The air travel part of this journey was the worst my wife, Josie, and I have ever experienced. I blame it on American Airlines, which we took from LAX to Dallas.
We turned in the DSL equipment on June 11 and departed from home at around 4 am on June 13. Our flight in Manila was scheduled to depart at 12:15 pm.
We rented a Toyota Innova (van) for this leg of the trip. It was raining and we didn’t trust our Mitsubishi Mirage to ride high enough above any possible flood waters we might encounter. It only cost us 1300 pesos ($25 USD).
Our driver, Alex (a relative), used Waze to keep that part of journey as short as possible. We ended up being five hours early for our flight.
We took Asiana Airlines to South Korea and then from South Korea to Los Angeles. The layover was about three hours, which is fine with me. I don’t like rushing around airports.
We arrived at LAX and had to pick up the only bag we checked in Manila. I had to pay $25 for that bag to be checked at American Airlines and they don’t take cash. So, I had to buy a prepaid VISA card at a machine for $30 ($5 just for the card). I didn’t have enough on either of my debit cards.
After we checked in, we went to the assigned gate and waited. We missed our flight because American Airlines changed the gate assignment and we didn’t hear anything about it on the PA system until it was too late.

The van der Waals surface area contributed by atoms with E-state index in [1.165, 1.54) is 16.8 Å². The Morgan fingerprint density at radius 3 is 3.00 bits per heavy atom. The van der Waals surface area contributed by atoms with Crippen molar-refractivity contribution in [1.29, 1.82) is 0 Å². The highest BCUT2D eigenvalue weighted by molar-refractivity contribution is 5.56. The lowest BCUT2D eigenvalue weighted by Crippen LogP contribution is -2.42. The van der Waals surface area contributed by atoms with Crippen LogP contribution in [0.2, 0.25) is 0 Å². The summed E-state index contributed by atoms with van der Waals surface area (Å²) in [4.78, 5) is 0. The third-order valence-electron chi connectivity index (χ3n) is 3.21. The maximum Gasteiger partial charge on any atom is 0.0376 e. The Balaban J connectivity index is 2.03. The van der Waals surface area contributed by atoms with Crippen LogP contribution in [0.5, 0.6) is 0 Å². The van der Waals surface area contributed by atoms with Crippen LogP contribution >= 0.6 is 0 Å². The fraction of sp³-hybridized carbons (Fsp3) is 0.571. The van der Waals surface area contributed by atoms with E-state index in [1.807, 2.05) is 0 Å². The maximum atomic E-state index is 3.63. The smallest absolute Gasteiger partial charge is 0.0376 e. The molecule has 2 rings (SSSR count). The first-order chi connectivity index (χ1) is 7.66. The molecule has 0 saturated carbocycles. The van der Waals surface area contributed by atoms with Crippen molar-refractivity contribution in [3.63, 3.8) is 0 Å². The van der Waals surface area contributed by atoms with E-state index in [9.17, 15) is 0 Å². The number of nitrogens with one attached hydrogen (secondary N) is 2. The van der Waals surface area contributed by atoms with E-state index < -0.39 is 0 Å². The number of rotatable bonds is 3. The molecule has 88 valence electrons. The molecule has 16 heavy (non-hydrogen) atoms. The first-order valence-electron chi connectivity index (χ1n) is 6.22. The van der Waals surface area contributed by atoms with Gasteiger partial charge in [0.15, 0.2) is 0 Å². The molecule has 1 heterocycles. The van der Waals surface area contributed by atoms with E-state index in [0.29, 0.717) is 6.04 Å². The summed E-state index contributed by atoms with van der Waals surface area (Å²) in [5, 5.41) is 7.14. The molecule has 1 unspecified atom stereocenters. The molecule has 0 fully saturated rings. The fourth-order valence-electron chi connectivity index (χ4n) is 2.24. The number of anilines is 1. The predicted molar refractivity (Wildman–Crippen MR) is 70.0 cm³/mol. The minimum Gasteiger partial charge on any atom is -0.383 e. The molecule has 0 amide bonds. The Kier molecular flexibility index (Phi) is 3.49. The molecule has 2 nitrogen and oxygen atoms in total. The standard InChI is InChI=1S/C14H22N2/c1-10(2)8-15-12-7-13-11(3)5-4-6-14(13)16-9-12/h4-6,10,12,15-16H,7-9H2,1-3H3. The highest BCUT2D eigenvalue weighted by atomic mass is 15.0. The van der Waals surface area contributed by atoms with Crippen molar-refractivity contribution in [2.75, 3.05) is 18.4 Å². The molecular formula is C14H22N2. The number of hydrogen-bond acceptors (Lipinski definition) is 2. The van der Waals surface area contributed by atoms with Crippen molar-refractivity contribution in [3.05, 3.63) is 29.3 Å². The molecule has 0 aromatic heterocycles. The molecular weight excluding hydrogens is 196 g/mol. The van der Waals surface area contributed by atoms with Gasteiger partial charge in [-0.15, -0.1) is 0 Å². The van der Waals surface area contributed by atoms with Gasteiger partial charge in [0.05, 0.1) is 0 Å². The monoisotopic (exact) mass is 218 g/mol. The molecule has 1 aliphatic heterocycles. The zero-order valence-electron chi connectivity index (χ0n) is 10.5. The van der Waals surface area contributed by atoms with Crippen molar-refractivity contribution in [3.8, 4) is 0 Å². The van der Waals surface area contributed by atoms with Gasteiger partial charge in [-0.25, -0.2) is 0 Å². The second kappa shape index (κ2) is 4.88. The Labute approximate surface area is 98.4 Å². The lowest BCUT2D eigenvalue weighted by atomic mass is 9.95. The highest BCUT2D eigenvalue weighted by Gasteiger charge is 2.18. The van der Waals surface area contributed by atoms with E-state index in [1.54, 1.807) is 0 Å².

The customer assistance agent put us on stand-by the next flight to Dallas, with confirmed seats from Dallas to Destin-Fort Walton Beach, Florida. That flight departed eight hours later.
I can understand why American Airlines has issues. It’s their baggage policy, which is not to check any bag for free. Consequently, passengers avoid paying the fees and take huge bags as carry-ons. The agents end up checking a lot of them at the gate for free. They’d run out of overhead storage space otherwise.
Josie’s carry-on was the same size as mine. It had a handle and wheels. American Airlines made her check it but they didn’t make me check mine. When we were on the plane, we saw a lot of bags bigger than hers.
When we arrived in Dallas, we found out our flight was canceled. After a trip to another customer assistance agent, we got tickets to Atlanta and then Florida because the direct flights for the day had no seats left.
Getting around and finding our gates at Dallas and Atlanta wasn’t difficult. We walked a lot.
The trip itself was uneventful. When we arrived, we found our first checked bag waiting for us at a small American Airlines office. A baggage handler brought out the bag Josie was forced to check and it was nearly destroyed. We made a claim for it, obviously.
Our older son and his family live in base housing on Elgin Air Force Base. His wife, Dianne, is in the Air Force. The airport is actually on the base.
We arrived in the late afternoon on June 14, when it should have been at around 9 am. The extra hours isn’t what bothered either of us. It was the unnecessary shuffling caused by American Airlines, which always blames passengers for missing their flights.
More than once and in more than one article, I’ve mentioned that I don’t like to travel. Especially by air. It was the only way to get across the ocean, so I didn’t have a choice. Josie and I didn’t eat enough and we didn’t drink enough water. We’re still suffering from jet lag.